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For what it is worth, I was taught that you tamp down the bark around the roots firmly enough so that you can pick up the whole pot-and-plant by the top of the plant itself. That should take care of the tipping problem for the near future.
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  #7  
Old 12-09-2016, 07:16 PM
Ophiel Ophiel is offline
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A few months ago, I repotted my phals in a leaning position because I've read a number of posts on this site that it's how they grow in the wild. Helps prevent water from accumulating in the crown. Since I've lost a few phals to crown rot, this new growing position is an eye-opener for me. They've since thrived and grown a bunch of new roots and leaves.

Since yours is in a leaning position, might want to keep it that way. Just have a pot that's heavy enough to balance it without tipping the whole plant over.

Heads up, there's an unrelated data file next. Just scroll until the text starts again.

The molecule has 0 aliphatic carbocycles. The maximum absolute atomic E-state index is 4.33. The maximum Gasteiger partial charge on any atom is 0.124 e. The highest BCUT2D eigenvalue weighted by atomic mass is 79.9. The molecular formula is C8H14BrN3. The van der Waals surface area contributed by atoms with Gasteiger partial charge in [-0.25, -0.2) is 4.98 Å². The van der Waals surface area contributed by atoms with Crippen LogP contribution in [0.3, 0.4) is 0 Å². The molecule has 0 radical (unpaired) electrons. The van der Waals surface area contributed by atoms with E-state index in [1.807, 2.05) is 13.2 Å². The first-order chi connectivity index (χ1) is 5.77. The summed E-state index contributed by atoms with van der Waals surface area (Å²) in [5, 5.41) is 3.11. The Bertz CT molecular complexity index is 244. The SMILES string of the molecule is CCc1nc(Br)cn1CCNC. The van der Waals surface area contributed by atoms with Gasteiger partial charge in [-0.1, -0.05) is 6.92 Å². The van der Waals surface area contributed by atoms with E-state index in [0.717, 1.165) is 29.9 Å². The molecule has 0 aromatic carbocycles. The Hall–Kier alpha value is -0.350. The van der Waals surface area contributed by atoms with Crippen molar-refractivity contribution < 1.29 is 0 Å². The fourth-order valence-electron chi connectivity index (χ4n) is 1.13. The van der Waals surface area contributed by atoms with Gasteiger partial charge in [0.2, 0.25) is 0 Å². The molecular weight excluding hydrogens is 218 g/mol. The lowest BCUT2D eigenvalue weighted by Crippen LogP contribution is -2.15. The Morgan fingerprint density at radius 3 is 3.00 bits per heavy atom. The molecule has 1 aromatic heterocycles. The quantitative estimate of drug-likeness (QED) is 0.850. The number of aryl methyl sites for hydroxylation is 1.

Otherwise, good luck with the roots! I see a few green ones sticking out, so that's a positive sign. Maybe a few more holes in the pot for airflow?
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  #8  
Old 12-09-2016, 08:08 PM
jkofferdahl jkofferdahl is offline
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To me the roots look overwatered.
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  #9  
Old 12-10-2016, 10:42 AM
bil bil is offline
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Quote:
Originally Posted by Ophiel View Post
A few months ago, I repotted my phals in a leaning position because I've read a number of posts on this site that it's how they grow in the wild. Helps prevent water from accumulating in the crown. Since I've lost a few phals to crown rot, this new growing position is an eye-opener for me. They've since thrived and grown a bunch of new roots and leaves.
Here's a fun trick. Try and see if you can fill your phal crowns with water. I bet you can't, or if you do, it will drain out before you can put the watering can down.

Seriously, for 18 months I deliberately filled the crowns of all my phals with water at every watering, in all seasons. I didn't lose one.